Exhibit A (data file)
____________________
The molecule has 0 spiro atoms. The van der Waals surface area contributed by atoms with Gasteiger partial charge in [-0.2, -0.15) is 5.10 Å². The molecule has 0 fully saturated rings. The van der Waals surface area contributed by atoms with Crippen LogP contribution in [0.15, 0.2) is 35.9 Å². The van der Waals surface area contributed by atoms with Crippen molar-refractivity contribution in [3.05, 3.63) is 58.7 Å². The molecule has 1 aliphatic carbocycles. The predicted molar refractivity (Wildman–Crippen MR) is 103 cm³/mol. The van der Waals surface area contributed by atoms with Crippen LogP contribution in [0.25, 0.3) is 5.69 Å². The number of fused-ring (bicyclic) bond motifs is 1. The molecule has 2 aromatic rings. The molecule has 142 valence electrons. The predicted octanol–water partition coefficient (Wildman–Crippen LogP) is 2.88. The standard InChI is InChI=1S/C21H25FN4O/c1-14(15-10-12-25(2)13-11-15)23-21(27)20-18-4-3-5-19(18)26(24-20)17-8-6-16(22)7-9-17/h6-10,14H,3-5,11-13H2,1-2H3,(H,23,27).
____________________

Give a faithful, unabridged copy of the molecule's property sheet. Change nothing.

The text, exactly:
The molecule has 0 spiro atoms. The van der Waals surface area contributed by atoms with Gasteiger partial charge in [-0.2, -0.15) is 5.10 Å². The molecule has 0 fully saturated rings. The van der Waals surface area contributed by atoms with Crippen LogP contribution in [0.15, 0.2) is 35.9 Å². The van der Waals surface area contributed by atoms with Crippen molar-refractivity contribution in [3.05, 3.63) is 58.7 Å². The molecule has 1 aliphatic carbocycles. The predicted molar refractivity (Wildman–Crippen MR) is 103 cm³/mol. The van der Waals surface area contributed by atoms with Crippen LogP contribution in [0.25, 0.3) is 5.69 Å². The number of fused-ring (bicyclic) bond motifs is 1. The molecule has 2 aromatic rings. The molecule has 142 valence electrons. The predicted octanol–water partition coefficient (Wildman–Crippen LogP) is 2.88. The standard InChI is InChI=1S/C21H25FN4O/c1-14(15-10-12-25(2)13-11-15)23-21(27)20-18-4-3-5-19(18)26(24-20)17-8-6-16(22)7-9-17/h6-10,14H,3-5,11-13H2,1-2H3,(H,23,27).